Figure 1. Map showing locations of bomet and kericho counties where Kapkatet wetland is located (Source: Author).

wetland is farming, tea farming (Camellia sinensis) being a major cash crop though some engage in small-scale horticultural farming. Tea plantations and exotic trees are common along the periphery of this wetland. High market demand for wood fuel mainly by Litein and Kapkatet Tea Factories and several institutions and hotels located within Kapkatet Town has triggered plantation of fast-growing eucalyptus trees on or at a proximity to the wetland. In addition to this, erratic rainfalls in the recent past have further contributed to the high dependence rate on wetland products by the locals.

2.2. Research Methods

2.2.1. Remote Sensing Analysis

To evaluate the spatiotemporal dynamics of land use land cover changes (LUCCC) in Kapkatet wetland, imageries for the years 1986 (Landsat 4-5 TM), 2000 (Landsat 7 ETM+), and 2019 (SENTINEL) were obtained from USGS/ESA databases. All the acquired images were referenced to the Kenyan Coordinate System using UTM projections and WGS 84 datum on Arc GIS 10.2 software. Considerations made while obtaining these images were on seasons over which they were captured. Only those of dry seasons across the three years were utilized in this study. This is because during dry seasons, there is minimal cloud cover hence higher precision, and also various anthropogenic activities are rampant particularly on the wetland during such periods [25].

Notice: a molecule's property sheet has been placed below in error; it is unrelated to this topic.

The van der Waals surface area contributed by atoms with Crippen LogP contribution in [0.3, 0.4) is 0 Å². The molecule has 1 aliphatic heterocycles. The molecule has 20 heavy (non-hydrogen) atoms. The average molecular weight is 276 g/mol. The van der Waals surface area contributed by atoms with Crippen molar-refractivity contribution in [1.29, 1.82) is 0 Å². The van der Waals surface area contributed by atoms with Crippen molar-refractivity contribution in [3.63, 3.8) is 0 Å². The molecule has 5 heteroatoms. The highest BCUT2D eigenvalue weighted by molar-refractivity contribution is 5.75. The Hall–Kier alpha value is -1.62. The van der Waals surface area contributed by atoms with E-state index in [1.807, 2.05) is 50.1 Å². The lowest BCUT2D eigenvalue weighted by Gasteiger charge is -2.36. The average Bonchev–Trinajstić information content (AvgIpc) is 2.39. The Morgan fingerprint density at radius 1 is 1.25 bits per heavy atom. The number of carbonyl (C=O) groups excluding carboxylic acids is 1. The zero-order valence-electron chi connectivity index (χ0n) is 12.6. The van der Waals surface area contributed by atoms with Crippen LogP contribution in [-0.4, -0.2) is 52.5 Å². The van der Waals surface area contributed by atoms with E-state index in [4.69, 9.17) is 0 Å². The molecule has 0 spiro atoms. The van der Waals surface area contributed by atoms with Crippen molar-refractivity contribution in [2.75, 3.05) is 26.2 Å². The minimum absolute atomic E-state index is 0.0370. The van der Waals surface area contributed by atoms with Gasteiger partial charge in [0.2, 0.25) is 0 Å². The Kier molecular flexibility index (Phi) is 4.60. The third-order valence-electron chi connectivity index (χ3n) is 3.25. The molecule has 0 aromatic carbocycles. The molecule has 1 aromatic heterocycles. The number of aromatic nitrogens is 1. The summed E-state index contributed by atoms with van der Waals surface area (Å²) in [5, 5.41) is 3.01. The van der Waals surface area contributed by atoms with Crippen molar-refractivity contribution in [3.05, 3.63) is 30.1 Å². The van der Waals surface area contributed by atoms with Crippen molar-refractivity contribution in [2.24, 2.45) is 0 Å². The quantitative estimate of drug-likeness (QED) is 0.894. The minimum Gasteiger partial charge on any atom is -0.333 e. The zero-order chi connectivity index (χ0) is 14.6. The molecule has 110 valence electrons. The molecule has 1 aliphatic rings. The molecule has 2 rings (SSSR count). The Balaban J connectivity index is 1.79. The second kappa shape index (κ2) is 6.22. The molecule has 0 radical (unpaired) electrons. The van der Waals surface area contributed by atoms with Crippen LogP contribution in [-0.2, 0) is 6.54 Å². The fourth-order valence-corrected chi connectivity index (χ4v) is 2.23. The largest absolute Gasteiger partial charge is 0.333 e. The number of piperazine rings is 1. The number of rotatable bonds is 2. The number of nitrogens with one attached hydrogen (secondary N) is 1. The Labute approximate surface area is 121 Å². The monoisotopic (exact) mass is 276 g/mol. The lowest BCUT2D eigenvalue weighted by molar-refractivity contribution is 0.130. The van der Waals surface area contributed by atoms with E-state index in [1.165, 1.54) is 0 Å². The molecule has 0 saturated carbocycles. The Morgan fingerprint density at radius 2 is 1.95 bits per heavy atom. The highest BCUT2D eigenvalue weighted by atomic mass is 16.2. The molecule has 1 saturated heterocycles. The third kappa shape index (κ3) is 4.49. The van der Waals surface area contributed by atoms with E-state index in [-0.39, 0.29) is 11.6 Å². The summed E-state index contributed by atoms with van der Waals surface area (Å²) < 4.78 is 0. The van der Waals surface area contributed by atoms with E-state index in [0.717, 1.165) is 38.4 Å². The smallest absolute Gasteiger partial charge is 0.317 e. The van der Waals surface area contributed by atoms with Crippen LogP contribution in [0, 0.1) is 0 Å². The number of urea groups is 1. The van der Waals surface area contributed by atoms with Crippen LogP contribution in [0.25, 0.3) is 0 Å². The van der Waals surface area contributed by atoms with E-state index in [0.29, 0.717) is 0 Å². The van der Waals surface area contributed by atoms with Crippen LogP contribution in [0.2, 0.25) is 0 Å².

Pre-processing and processing activities of Landsat and Sentinel images were done using Arc GIS 10.2. This involved the process of geometric image correction for clarity over the identified periods (1986, 2000 & 2019). For digital image processing, false colour composites were created using bands 2, 3, and 4 for each of the images. The images were then geo-referenced in the UTM projection WGS84-reference ellipsoid. GIS data which consisted of Global Positioning System (GPS) ground-truthing data were entered into ArcGis 10.2 software. Supervised classification of the satellite imagery was used to produce land use wetland cover classes. The maximum likelihood classification technique was performed using the spectral bands 2, 3, and 4 in each of the satellite images. Feature extraction, selection of training data, and selection of suitable classification approaches were carried out to generate each of the wetland cover classes of the study area. Accuracy assessment was achieved by comparing samples of pixels from the classification results and the ground-truthing data collected using a GPS machine from the field.

Overall accuracy was calculated by dividing the number of pixels for a particular class with the overall number of reference pixels for that particular class. To derive the information on the wetland cover and wetland change over these three periods, four distinct classes (Table 1) were only chosen from the wetland regions. They were selected based on observable features identified in the photographs captured during the field survey and ground-truthing exercise. Post classification comparison method was used for change detection whereby images of different dates were first classified and labelled individually and the classified